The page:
• Do you use voices or incorporate props like puppets?

  • Are you sat cuddled up together?

  • Does it become a warm and comforting ritual at bed time?

  • How do you convey the emotional messages of the characters?

  • How do you include the child in telling the story? Is there space to ask questions? Do you read certain lines together?

All of these ideas and more give depth to the experience and have the capacity to enhance the attachment experience for both the storyteller and the listener. They are things that I often ask caregivers that I work with to consider when using storytelling as a tool to build healthy attachment.

Attachment relationships and storytelling are two areas of particular interest for me in both my play therapy and my artistic practice. My paintings are heavily process driven and take much influence from my play therapy training and the toolkit that I utilise when working with families.

My Carrier series of paintings are influenced by attachment relationships, both my own and those of the families that I have worked with, and I want the audience to hold in mind the importance of these close relationships in shaping who we go on to become.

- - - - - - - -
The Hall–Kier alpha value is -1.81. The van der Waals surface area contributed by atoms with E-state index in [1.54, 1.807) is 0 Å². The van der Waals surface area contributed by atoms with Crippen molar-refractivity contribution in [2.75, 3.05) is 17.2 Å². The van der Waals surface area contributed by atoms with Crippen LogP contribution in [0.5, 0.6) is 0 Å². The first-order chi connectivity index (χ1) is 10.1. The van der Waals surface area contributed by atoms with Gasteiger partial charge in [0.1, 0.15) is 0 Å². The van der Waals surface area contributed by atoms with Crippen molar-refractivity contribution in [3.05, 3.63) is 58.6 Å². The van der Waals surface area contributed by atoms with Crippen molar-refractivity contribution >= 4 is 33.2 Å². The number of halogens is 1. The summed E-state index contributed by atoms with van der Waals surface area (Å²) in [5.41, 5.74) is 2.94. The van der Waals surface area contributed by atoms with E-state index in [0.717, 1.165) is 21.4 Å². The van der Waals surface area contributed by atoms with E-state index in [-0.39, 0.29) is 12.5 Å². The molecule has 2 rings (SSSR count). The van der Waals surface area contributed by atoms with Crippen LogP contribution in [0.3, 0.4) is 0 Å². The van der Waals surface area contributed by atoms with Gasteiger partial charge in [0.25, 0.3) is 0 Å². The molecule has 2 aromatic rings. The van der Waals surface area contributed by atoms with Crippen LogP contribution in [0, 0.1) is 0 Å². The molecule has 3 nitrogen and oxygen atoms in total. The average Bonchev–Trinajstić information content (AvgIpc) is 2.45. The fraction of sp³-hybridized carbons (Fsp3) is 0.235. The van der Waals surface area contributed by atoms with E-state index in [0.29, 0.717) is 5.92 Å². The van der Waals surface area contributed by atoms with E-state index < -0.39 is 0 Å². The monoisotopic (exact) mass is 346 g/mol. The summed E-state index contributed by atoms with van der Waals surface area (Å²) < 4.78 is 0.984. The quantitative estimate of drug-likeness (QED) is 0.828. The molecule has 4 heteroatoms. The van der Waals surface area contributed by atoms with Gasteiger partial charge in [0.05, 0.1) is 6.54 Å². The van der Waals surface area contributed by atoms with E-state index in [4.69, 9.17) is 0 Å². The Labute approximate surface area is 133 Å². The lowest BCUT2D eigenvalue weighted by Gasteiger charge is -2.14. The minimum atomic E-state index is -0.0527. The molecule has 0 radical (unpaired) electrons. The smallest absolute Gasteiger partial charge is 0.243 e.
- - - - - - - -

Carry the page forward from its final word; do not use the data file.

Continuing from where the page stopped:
I used African fabrics that my mum (my primary attachment figure) gave to me as part of this series, as I was connecting with the weight of the role of caregiver, and the role of cultural upbringing in shaping our sense of self.

Carrier VI: Bedtime Story was based on a gorgeous book called Giraffes Can’t Dance by Giles Andreae which is one of my favourite books about a giraffe that wants to join the other animals at the Jungle Dance, and gets some help from an unexpected companion to find the right music to dance to. I read this book to my nieces the first time that they came to my house for a sleepover so it will forever hold a special memory for me.

SOMA's artwork based on a therapeutic story book

Carrier X: Soft Face was born from a story that a young person shared with me about how his foster carer had a soft face which allowed him to feel safe and comfortable around her after multiple moves and very little reason to trust others (now if that doesn’t show the importance of attunement, I don’t know what does).

Soma's artwork based on attachment and safety in relationships

So go forth, open the doors to curiosity about how you share stories, and use these ideas as an avenue to connecting with your little ones.